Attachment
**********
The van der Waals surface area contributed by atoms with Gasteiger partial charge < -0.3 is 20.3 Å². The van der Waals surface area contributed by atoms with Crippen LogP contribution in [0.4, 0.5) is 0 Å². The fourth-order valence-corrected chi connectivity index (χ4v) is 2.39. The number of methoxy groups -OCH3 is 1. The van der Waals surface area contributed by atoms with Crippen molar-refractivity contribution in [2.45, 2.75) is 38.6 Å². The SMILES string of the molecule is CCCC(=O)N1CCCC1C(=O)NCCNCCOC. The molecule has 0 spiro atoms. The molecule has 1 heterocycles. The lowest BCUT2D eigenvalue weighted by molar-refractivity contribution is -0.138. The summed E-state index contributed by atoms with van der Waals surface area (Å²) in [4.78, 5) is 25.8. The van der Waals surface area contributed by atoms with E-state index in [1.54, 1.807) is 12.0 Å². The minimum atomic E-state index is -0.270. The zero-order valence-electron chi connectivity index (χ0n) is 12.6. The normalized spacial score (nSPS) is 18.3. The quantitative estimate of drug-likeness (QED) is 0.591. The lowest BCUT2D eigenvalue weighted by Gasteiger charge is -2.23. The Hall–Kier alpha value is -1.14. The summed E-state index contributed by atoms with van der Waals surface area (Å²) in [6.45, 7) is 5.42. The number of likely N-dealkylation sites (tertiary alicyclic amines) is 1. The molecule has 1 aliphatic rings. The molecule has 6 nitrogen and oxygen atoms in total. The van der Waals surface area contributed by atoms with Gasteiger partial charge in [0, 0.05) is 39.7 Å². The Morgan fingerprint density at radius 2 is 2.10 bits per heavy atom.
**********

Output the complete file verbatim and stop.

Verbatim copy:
The van der Waals surface area contributed by atoms with Gasteiger partial charge < -0.3 is 20.3 Å². The van der Waals surface area contributed by atoms with Crippen LogP contribution in [0.4, 0.5) is 0 Å². The fourth-order valence-corrected chi connectivity index (χ4v) is 2.39. The number of methoxy groups -OCH3 is 1. The van der Waals surface area contributed by atoms with Crippen molar-refractivity contribution in [2.45, 2.75) is 38.6 Å². The SMILES string of the molecule is CCCC(=O)N1CCCC1C(=O)NCCNCCOC. The molecule has 0 spiro atoms. The molecule has 1 heterocycles. The lowest BCUT2D eigenvalue weighted by molar-refractivity contribution is -0.138. The summed E-state index contributed by atoms with van der Waals surface area (Å²) in [4.78, 5) is 25.8. The van der Waals surface area contributed by atoms with E-state index in [1.54, 1.807) is 12.0 Å². The minimum atomic E-state index is -0.270. The zero-order valence-electron chi connectivity index (χ0n) is 12.6. The normalized spacial score (nSPS) is 18.3. The quantitative estimate of drug-likeness (QED) is 0.591. The lowest BCUT2D eigenvalue weighted by Gasteiger charge is -2.23. The Hall–Kier alpha value is -1.14. The summed E-state index contributed by atoms with van der Waals surface area (Å²) in [6.45, 7) is 5.42. The number of likely N-dealkylation sites (tertiary alicyclic amines) is 1. The molecule has 1 aliphatic rings. The molecule has 6 nitrogen and oxygen atoms in total. The van der Waals surface area contributed by atoms with Gasteiger partial charge in [0, 0.05) is 39.7 Å². The Morgan fingerprint density at radius 2 is 2.10 bits per heavy atom.